Material for any ensemble of harmony instruments by Cornelius Cardew
The first time I heard a performance of Material was at John Tilbury's 60th Birthday Concert. I had never seen the score and at the first opportunity I bought a copy. In some ways, the score seemed familiar. It seemed to be an example of a 'mobile' score, one consisting of a number of sections which the performer/s may move between freely, in any order. While this is true to some extent of the score of Material, having 17 short sections the order of which may vary, the extra performance directions, essential to the performance (not just a vague guide to the piece), reshape the score, and the way the player reads the score, completely. As it happens, Cardew refers to the performance directions, with a chunk of irony, as 'rules of conduct'.
One feature of much post-WW2 European (and to some extent American) avant garde music was the inclusion of detailed prefaces including copious performance directions controlling the performance of a composition, sometimes to an extreme degree. Compositions that come to mind include Zyklus (1959) and Plus-Minus (1963) by Karlheinz Stockhausen, although the practice was widespread.
I mention Stockhausen because Cornelius Cardew had worked with him between 1958 and 1960, and it is clear that Cardew's works of the following half decade or so were in a sense a response to, a challenge to, and a breaking-away from Stockhausen. Material is one of a number of compositions of the period that stood partly as a critique of Stockhausen's 'quasi-legal' approach to performance. The performance directions in a Stockhausen score would seem to be made of clauses and sub-clauses resembling laws rather than directions or instructions, hence, we can at least suggest, Cardew's use of the phrase 'rules of conduct'.
Virginia Anderson writes: “Cardew's last tie to the European avant garde occurred while studying with Petrassi in Rome in 1964, where he tried experimental free improvisation. Years later, he acknowledged, “I stopped writing like Stockhausen around 1964.”
… “he satirised Stockhausen's Plus-Minus (1963) in his own Solo with Accompaniment (1964) and attempted to leave what he called “Stockhausen country” in performances of Plus-Minus with Frederic Rzewski.” (1)
So it seems the date of Material, 1964, places it right at that turning point in Cardew's career.
The Anderson paper, ‘1968’ and the experimental revolution in Britain, is required reading around this subject. Access details below.
Cardew's rules of conduct are so different from those of Stockhausen and others to the point of almost reversing their intention and their effect. Although thorough and complete, the rules lead to a freedom for the performer, not a pinning-down.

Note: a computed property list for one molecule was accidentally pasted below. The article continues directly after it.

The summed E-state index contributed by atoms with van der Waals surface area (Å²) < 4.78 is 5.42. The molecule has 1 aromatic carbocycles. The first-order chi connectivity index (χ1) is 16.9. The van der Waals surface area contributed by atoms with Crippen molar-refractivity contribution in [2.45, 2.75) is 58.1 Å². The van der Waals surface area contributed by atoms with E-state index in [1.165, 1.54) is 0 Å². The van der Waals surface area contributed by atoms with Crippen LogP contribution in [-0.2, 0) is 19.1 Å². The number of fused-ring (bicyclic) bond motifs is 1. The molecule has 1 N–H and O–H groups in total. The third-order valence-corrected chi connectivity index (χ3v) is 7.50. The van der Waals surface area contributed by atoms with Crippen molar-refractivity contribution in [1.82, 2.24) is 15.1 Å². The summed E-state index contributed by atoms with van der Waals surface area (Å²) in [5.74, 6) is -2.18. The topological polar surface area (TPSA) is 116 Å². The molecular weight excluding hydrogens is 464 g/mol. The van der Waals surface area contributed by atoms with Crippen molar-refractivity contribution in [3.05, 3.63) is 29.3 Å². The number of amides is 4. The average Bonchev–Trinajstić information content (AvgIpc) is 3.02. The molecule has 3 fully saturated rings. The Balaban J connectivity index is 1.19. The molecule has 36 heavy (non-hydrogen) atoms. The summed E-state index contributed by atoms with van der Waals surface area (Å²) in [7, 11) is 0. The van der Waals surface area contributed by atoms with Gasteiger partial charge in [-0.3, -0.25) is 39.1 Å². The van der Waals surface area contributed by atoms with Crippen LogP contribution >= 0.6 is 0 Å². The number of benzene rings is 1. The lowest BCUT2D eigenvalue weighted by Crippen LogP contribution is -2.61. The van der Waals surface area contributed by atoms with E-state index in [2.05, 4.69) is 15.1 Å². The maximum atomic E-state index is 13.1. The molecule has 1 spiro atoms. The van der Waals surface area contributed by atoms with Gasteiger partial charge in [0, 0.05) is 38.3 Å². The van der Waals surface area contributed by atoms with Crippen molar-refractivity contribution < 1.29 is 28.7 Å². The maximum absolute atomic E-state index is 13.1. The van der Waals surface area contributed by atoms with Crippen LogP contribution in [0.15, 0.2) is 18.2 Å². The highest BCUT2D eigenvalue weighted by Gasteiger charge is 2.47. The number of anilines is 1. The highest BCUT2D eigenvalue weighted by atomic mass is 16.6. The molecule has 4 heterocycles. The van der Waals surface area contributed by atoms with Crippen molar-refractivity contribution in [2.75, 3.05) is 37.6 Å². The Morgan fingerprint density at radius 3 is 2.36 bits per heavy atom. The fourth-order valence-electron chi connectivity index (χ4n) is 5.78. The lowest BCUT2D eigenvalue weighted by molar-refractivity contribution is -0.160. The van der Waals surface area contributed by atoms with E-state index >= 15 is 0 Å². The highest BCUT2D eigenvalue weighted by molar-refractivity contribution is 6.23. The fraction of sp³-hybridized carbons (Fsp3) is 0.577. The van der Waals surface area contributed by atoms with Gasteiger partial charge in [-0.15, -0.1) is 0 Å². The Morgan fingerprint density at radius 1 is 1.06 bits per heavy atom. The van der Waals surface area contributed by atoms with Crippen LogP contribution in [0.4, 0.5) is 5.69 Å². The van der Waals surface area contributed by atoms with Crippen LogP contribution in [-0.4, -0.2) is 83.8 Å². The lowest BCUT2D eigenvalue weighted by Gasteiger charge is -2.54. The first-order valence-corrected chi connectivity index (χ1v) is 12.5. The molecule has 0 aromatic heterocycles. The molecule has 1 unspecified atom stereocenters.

First of all, we can progress through the 17 sections in any way and a section may be repeated several times. If the performance involves more than one person, they begin together at first. (This reminds me of Rzewski's Les Moutons de Panurge (1969) in which, if a performer gets lost, they are to stay lost, although in Material, the choice to 'counterpoint' one section freely with another, is a matter of choice rather than incident).
By the way, I get a sprinkling of amusement that the publisher of Material, Universal Edition, Vienna, was known at that time for their focus on and the promotion of the European post war avant garde, and that the rules of conduct are reproduced in both English and German. I'm aware that I'm creating my own irony from this, imagining that the German version is included with a certain K. Stockhausen in mind.
The score, along with the performance directions, takes a very specific approach to rhythm.
If we consider for a moment that in traditional musical rhythm the beat dominates, we might conclude that the notation of Material renders the beat ambiguous and gives an equal significance to subdivisions of the beat. More than that, the idea of a beat itself is actively challenged, and the notation, as well as the rules, renders not only the beat, but rhythm itself, ambiguous.
As I worked on playing Material, it seemed very clear that it is in its treatment of rhythm that makes the piece unique. The rules concerning rhythm are very specific, but following the rules carefully has the effect of freeing up a performance rather than pinning it down. A crotchet beat is 'variable', excessive rubato may be used within a beat. Notes and chords (following the rules, we play only a selection of the written notes) may be played at one of four places within the beat, as notated in the score, but even these are flexible, or at least open to performance choices way beyond an idea of 'interpretation'. The positions within the beat are: On the beat, just after the beat, between beats and just before the beat. It is only at the beginning of a performance that players synchronise the beat.
From the first time I played through the score, it felt to me that the four places within the beat would have characteristics in relation to the beat. A down beat (on), a reaction to a beat (just after), neutral or settled (between beats), and anticipatory, or upbeat (before the beat). I stayed with that throughout rehearsal and recording. This may be detectable in my performance.
I made a number of recordings of Material in 1998 using a vibraphone patch on my Yamaha P-150 piano. The one on the current EP is one in which I played the sections through in order, as they appear in the score.
Jim Simm, 2020
Anderson, V. (2013). ‘1968’ and the experimental revolution in Britain. In B. Kutschke & B. Norton (Eds.), Music and Protest in 1968 (Music since 1900, pp. 171-187). Cambridge: Cambridge University Press. doi:10.1017/CBO9781139051682.011